In the moments of contemporary dance both performers are virtuosic, engaging with physical limits and expressing all the possible beauty of their bodies, communicating with each other and with the space they embody. In a solo passage Cherkaoui extends his body into a state of almost incomprehensible looseness: throwing himself around the stage, he extends his legs beyond what seems possible; he arches his back beyond the limits of the spine’s capacity to bend.

But as the pair begins to perform elements derived from Kuchipudi the limitations of Cherkaoui’s training in the form and the intensity of Shivalingappa’s show through. His wrists are never quite held at the right slant; his fingers don’t hold the same tension and power as hers; he never quite achieves the same angularity in the movement of his shoulders and head. This doesn’t diminish our view of his virtuosity; instead, it allows us to fully appreciate hers.

The pair play further with this idea. Hands clasped behind their backs they perform the same rhythmic footwork. Cherkaoui’s feet stamp in heavy black shoes. Shivalingappa’s barefoot soles pound the stage, her toes curling upwards. We see their movements as pure representation of the lineage of Indian dance alongside the European, both manifested here as resolutely modern and born of play.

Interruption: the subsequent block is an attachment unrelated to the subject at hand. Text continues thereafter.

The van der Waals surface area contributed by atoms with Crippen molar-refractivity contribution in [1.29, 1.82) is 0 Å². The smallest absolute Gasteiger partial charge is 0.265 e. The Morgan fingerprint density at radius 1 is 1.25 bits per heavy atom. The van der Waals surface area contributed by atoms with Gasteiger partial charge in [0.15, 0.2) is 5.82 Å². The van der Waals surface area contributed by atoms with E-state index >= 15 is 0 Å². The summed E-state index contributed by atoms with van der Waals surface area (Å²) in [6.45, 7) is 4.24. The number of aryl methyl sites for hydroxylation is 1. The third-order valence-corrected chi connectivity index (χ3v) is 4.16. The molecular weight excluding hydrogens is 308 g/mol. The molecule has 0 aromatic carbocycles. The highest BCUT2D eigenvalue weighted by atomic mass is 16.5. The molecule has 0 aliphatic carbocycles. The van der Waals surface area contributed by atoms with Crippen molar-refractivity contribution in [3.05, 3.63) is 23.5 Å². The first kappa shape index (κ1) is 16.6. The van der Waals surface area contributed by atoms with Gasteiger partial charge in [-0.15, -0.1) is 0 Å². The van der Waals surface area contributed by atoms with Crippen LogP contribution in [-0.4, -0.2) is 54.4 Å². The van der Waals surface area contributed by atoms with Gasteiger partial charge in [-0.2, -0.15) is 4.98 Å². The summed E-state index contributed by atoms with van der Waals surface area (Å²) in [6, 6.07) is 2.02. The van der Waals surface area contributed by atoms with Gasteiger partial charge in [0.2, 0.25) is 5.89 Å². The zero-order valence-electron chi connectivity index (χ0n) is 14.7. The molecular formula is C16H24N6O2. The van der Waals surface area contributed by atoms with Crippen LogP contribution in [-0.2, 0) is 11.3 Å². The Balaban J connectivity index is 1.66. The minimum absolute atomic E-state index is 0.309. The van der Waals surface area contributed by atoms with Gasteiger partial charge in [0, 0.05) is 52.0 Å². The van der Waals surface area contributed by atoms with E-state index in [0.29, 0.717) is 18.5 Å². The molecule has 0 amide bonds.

Topeng Cirebon

While modern Asia was the focus of most of director Joseph Mitchell’s first OzAsia Festival, his curation also reached back to traditional art forms. From the West Javanese city of Cirebon, two dancers and a 17-piece gamelan orchestra presented Topeng Cirebon: a continuing tradition of masked dance performance, dating back 600 years.

With intricately carved wooden masks, performers Nani Losari and Inusi embody traditional characters: playing with ideas of nobility, gender and the devil. They show strength and control as they hold their bodies in squats; they intrigue us as the smoothness of movement in their wrists plays against juddering limbs.

The comfortable seats and LED stage lights of the Dunstan Playhouse feel somewhat at odds with the presentation of this traditional form, and the performance extends for perhaps slightly too long for anyone not knowing topeng and thus unable to pick up the intricacies in shifts between scenes and physicalities. But with only one performance in the festival, Topeng Cirebon is a work firmly aimed at Adelaide’s Indonesian community: an audience invested in this traditional form and excited to see leaders in the craft.

OzAsia’s strength is its focus on both the historical and contemporary art forms it brings to an Australian audience. It’s necessary to see work like Topeng Cirebon to more fully understand the culture of Cry Jailolo and the masks of Play. Still, to Western eyes the passion, power and talent of the region and its artists comes through less when showing us the past than when it is built upon, driving dance into the future.


OzAsia Festival 2015, Cry Jailio, 24-26 Sept; Play, 2-3 Oct; Topeng Cirebon, 26 Sept; Dunstan Playhouse, Adelaide Festival Centre

RealTime issue #130 Dec-Jan 2016 pg. 10

© Jane Howard; for permission to reproduce apply to realtime@realtimearts.net